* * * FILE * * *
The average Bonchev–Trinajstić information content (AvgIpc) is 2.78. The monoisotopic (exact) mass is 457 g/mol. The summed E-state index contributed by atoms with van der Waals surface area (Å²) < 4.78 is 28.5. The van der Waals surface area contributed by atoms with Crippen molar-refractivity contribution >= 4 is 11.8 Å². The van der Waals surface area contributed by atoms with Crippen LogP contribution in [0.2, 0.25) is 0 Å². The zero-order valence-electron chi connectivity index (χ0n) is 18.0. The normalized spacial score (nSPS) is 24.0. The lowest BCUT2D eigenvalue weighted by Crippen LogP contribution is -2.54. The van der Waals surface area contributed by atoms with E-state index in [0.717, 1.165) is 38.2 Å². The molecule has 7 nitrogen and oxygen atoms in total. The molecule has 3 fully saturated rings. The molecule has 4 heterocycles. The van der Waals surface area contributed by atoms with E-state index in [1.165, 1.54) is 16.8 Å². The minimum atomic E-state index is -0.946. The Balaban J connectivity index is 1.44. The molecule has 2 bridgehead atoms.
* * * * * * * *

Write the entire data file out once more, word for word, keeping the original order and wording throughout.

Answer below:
The average Bonchev–Trinajstić information content (AvgIpc) is 2.78. The monoisotopic (exact) mass is 457 g/mol. The summed E-state index contributed by atoms with van der Waals surface area (Å²) < 4.78 is 28.5. The van der Waals surface area contributed by atoms with Crippen molar-refractivity contribution >= 4 is 11.8 Å². The van der Waals surface area contributed by atoms with Crippen LogP contribution in [0.2, 0.25) is 0 Å². The zero-order valence-electron chi connectivity index (χ0n) is 18.0. The normalized spacial score (nSPS) is 24.0. The lowest BCUT2D eigenvalue weighted by Crippen LogP contribution is -2.54. The van der Waals surface area contributed by atoms with E-state index in [0.717, 1.165) is 38.2 Å². The molecule has 7 nitrogen and oxygen atoms in total. The molecule has 3 fully saturated rings. The molecule has 4 heterocycles. The van der Waals surface area contributed by atoms with E-state index in [1.165, 1.54) is 16.8 Å². The minimum atomic E-state index is -0.946. The Balaban J connectivity index is 1.44. The molecule has 2 bridgehead atoms.